Keeping a car’s AC system running at peak performance means monitoring the health of the components through a variety of information, including temperature. By knowing where and what to measure, you can troubleshoot the AC system cost-effectively and quickly.
One way of conducting temperature diagnostics on the climate system is through the temperatures difference method – measuring the condenser’s inlet minus the outlet temperatures and then comparing it to the appropriate range based on the manufacturer’s suggested temperature points. This helps to highlight poor system performance due to high pressure within that part of the system. Michael Ingvardsen, Nissens Training Manager and climate specialist, says: “When customers take their vehicles in for service, they know their AC system isn’t working correctly, but they don’t know why. Nissens trains diagnosticians to take the information they get from customers and use that to aid their search for the answers and come to a conclusion quickly. By training people in the most effective ways of using loop components temperature diagnostics, mechanics can quickly and easily find the answers, and solve the problem. This creates happy customers for the mechanics – and happy
customers tend to return.
WHAT ARE THE ISSUES?
When it comes to temperature, any number of causes can affect it. If the measured temperature falls outside either end of the recommended temperature ranges, it could be due to:
• Restricted airflow from internal clogs or contamination
• Faulty valves
• Leakage in the loop
• A malfunctioning condenser, AC fan or fan clutch
• Lack of lubrication
Looking elsewhere within the AC system loop, measuring temperatures at various points and components can also give you important information about the health of the system. Temperatures may not directly reflect refrigerant charge levels, but overcharging can generate higher pressure and heat, which can then affect the compressor (among other components), and even lead to failure.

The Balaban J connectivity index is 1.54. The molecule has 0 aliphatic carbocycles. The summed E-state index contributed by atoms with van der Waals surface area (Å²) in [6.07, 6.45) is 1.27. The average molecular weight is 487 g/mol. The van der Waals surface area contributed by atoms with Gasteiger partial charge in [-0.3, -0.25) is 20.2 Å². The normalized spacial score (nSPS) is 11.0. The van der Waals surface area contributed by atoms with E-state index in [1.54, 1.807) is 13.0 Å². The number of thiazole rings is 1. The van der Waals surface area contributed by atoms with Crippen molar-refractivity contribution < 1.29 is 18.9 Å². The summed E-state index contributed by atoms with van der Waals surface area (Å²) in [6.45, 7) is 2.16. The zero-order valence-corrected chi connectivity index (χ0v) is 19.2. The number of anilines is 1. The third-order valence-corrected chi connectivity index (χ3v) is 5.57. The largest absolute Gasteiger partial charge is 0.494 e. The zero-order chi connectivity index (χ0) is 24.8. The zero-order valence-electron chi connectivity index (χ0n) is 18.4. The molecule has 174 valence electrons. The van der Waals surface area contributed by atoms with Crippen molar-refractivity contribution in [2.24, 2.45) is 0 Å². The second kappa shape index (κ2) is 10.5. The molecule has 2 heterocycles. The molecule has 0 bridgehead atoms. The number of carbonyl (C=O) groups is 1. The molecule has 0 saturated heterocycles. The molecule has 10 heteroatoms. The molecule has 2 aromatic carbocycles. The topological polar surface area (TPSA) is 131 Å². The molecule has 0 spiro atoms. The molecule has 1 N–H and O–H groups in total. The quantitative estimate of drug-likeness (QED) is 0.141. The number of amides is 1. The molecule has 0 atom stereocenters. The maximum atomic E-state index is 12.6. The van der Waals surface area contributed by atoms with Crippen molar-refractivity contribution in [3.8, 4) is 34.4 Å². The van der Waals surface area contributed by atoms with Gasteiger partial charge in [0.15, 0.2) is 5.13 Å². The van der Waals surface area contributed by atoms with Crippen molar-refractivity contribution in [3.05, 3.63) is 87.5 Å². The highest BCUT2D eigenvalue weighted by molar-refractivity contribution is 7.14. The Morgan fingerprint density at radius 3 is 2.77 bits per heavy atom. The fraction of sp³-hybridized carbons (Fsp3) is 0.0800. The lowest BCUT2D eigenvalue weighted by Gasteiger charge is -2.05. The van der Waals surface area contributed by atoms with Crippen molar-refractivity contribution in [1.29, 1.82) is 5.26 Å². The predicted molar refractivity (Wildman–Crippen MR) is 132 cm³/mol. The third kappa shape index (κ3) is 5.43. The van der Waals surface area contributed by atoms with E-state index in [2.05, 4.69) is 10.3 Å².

An example of how temperature diagnostics can help the mechanic can be seen if the evaporator begins to freeze, bringing temperature below prescribed levels. Here, air or moisture in the AC loop should be considered as a possible culprit, along with possible improper or contaminated refrigerant.
“What will signal a problem for both drivers and mechanics within the AC system loop, is temperature: for the driver, a slow down or lack of cooling coming from their AC system within the cabin, while the mechanic will notice temperature measurements outside the manufacturer’s suggested range,” says Michael.
“These incorrect measurements will signify different problems, depending on their location, including malfunctioning or failed condensers or compressors, faulty valves stuck in a particular position, or even an excess level of refrigerant due to overfilling. Excess refrigerant can lead to higher pressure within the loop components, driving the temperature outside the prescribed range. It is incredible how much detailed information temperature can give us about the system.”
WHAT CAN YOU DO?
Whenever you have a vehicle with a cooling issue, measuring temperature outputs of the system can provide a quick and cost-effective method of diagnosis for a wide range of problems. Based on the temperature measurements and further investigation, and along with replacement of any faulty components, Nissens argues that a thorough flushing and cleaning of the system should be performed to ensure the system is free of contaminants or particles that can cause similar issues over time.
To easily identify the correct temperature ranges for the climate system, and causes for abnormalities in these
temperatures, Nissens has developed a free technical temperature diagnostics poster that provides a complete
overview of possible causes and solutions.
The poster can be downloaded for free at: www.nissens.com/climate.